Informed my dad, who lives in Northern California, via e-mail, after I spoke with my sister Debra, 'cos he and Grandma Flowers, as we called her in the family, always got along.
Talked on the phone about this with a good friend of mine, who lives here in Vegas, for a while this afternoon, and then took a nap for a while afterwards.
Called Beth a little while after waking, and talked with her a bit about this.
Went over to the local supermarket to get a couple of two-liters of soda, and was thinking about what to say about this here, as I've been much of the day.
Tough to sum up a person's life in a few words and phrases, especially as so much, whether through ignorance, not wanting to offend the living(not the case here, I can assure you, as I can't think of Grandma Flowers ever having been nasty in the many years I knew her, even if I didn't know her all that well), or for other reasons, tends to get left out.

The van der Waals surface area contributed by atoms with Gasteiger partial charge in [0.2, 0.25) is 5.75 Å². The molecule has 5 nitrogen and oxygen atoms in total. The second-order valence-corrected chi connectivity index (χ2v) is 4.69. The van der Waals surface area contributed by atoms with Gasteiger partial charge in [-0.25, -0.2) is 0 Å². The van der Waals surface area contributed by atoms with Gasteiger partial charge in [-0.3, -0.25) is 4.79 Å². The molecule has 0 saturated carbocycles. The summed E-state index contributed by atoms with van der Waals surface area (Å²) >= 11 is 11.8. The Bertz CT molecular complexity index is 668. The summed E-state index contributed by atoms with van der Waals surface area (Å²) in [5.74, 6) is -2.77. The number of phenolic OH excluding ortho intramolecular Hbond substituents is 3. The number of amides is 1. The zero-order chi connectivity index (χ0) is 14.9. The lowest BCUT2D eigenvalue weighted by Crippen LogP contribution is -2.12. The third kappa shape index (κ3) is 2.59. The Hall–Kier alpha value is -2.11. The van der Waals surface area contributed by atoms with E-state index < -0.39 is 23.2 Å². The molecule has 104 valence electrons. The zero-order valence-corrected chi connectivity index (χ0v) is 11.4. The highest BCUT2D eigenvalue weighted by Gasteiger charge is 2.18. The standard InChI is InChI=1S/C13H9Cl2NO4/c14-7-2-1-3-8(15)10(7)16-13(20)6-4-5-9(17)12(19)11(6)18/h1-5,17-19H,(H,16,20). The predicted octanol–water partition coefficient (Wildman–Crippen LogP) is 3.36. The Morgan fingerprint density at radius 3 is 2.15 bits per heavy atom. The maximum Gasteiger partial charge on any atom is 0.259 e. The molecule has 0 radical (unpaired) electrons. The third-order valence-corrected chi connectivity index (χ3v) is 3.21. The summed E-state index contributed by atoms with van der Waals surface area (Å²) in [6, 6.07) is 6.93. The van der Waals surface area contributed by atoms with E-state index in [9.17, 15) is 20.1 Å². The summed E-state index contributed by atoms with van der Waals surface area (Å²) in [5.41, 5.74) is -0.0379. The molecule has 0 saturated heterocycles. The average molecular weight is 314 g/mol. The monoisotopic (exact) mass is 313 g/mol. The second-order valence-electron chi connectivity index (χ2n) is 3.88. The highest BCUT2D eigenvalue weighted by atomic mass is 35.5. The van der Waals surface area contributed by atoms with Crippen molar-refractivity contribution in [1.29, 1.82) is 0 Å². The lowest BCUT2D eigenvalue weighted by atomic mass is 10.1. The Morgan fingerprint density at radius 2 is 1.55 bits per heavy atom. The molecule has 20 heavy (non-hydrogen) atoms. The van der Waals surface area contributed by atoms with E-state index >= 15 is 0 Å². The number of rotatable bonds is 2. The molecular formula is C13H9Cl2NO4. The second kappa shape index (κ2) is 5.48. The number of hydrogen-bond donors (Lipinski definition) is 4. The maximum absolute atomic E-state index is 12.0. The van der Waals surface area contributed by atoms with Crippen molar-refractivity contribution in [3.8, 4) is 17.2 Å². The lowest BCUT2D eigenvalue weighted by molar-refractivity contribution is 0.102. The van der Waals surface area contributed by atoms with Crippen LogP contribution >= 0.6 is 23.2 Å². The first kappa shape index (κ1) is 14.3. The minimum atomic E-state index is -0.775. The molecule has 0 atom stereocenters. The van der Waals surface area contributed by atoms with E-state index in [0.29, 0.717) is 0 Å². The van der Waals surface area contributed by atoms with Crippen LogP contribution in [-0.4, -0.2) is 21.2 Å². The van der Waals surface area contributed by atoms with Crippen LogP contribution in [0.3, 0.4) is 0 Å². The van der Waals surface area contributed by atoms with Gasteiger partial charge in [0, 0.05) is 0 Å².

Still, I've to try, as she should be remembered, not for being one of the outstanding socio-political philosophers of our time, or being a celebrity of some sort, but for being a human being, born and raised in the tough poverty of '20's and '30's West Virginia, who did the very best with what she had.
At one point, she'd to put my aunt and mom in a Catholic orphanage, because the poverty of Depression-era West Virginia(This was around 1938, I think), plus a nasty, shiftless husband, made that the only choice she had to ensure that the girls would survive, on however basic a level.
The treatment my aunt and mom got there was pretty bad, but, it beat them starving to death.
Eventually, my grandma was able to get them out of the orphanage, and up to Buffalo, New York, where she worked as a cock-tail waitress in a bar.